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Adopting (no, we are not)

December 8, 2012

For clarification and emphasis: WE ARE NOT ADOPTING.  That isn’t a theological statement, a philosophical statement, or even a statement that will remain true past publishing this post, however, I know how quickly internet rumors catch on, so let’s avoid this one for the moment, shall we?

For me, Lisa, the number one question I was asked during deputation (the period of time raising support in the states) was “And what will you be doing there?”  My answer generally followed the guidelines about how I have two small children and would probably find enough to do to keep me busy.  And this is true.  But, as always, people tend to hone in on certain things God has mapped out for them where He has placed them.

I wasn’t too concerned with making sure I was doing something specific and obviously God-glorifying.  Not that I was sitting around eating chocolate while my children fanned me (mostly, because they wouldn’t cooperate), but rather that I kept busy.

I recently signed up to be the bulk food buyer for our MAF team in Kinshasa.  I will make my first trip next week.  It should be exciting.  Pepe will be my guide, so I should be good to go.

I also recently wrote about all of the people in and out of our gate that keep me busy.  At one point this week, I had three separate people come within thirty minutes who all required my attention.

But, beyond that and keeping my home and family content, my children fed, physically, emotionally, and spiritually, and myself rested and healthy, I have found a new niche.  Adoptions.

Adoptions here in DR Congo have only been open for less than two years, and since we have been here, it has boomed.  We are at the point now where there are literally two or three American families coming each week to start the process in country.  Some stay for just a few days, some stay for over a month.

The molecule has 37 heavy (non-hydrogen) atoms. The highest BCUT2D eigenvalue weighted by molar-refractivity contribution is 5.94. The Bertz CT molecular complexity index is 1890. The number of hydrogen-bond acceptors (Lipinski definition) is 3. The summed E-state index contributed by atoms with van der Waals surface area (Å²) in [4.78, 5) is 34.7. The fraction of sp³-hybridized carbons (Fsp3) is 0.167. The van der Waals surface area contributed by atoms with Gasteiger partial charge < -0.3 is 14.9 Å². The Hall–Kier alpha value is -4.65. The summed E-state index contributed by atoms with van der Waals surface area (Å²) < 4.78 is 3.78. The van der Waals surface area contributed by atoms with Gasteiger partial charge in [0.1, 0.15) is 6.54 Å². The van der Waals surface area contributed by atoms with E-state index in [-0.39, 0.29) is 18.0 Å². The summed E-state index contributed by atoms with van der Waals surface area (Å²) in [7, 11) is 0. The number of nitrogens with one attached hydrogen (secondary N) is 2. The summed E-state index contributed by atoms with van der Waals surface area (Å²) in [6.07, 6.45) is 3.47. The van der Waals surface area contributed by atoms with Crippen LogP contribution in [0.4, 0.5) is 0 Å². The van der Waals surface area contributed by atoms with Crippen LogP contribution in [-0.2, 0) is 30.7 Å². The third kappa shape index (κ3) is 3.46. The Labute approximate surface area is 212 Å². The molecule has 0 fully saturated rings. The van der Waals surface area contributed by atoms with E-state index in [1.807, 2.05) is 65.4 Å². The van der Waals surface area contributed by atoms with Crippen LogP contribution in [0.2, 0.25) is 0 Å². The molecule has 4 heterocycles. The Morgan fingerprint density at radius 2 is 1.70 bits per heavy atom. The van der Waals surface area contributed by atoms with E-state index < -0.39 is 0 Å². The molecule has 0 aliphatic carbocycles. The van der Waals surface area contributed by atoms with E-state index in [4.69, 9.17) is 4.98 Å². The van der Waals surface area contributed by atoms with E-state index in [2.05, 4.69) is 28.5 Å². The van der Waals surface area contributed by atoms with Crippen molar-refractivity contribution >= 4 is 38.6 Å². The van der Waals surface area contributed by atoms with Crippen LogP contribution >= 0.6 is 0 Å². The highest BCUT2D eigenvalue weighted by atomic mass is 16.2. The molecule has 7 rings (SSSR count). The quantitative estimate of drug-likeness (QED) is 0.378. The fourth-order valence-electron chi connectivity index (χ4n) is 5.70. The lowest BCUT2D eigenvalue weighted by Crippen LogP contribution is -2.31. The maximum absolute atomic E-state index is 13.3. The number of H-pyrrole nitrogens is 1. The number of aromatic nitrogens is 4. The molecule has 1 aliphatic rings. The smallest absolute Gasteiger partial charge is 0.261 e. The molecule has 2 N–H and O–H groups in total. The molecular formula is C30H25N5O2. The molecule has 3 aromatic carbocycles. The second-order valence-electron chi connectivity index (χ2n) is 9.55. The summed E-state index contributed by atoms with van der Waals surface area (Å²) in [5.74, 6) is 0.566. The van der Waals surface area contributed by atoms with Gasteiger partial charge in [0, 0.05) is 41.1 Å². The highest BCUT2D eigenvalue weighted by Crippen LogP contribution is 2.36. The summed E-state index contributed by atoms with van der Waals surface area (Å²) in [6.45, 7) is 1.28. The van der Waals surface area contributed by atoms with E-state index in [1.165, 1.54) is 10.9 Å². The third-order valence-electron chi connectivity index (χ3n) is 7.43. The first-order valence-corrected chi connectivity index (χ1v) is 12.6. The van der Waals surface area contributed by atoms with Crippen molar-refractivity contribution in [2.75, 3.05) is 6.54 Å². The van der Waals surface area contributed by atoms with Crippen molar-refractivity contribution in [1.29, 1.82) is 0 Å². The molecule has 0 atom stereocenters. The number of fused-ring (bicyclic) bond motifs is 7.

I know very little about the adoption process, and it seems that there is not just one way to do it.  I might learn more as I go, but I am so grateful for the ladies and their families that sacrifice so much to bring these kiddos into their forever families.  And, since I’m here, I am someone who understands their culture and has learned a little about this one, I want to be available to help.  I can answer questions (most common one: do we really have to wear long skirts?  Short answer: no.).  I can be one of the few English speakers outside the US Embassy walls.  I don’t have any connections at the Embassy itself, and I have no idea how to help the process, but I have found that sometimes, these ladies just need a day out, a chance to step out of what they are here to do, with their new kiddos, and take them shopping and sometimes even bring them here to relax outside of their hotel.  And Pepe is so good with kids, he always seems to bring them out of their discomfort!

I did this for two families, one with whom we became connected in St. Louis on our epic road trip at the beginning of this year, in July.  It was so fun!  Then, Jocelyn and I were connected with another mom, from another agency, because she lives near MAF HQ and goes to church with someone who works for MAF.  So, I connected and reconnected and connected yet again, thanks to the power of facebook.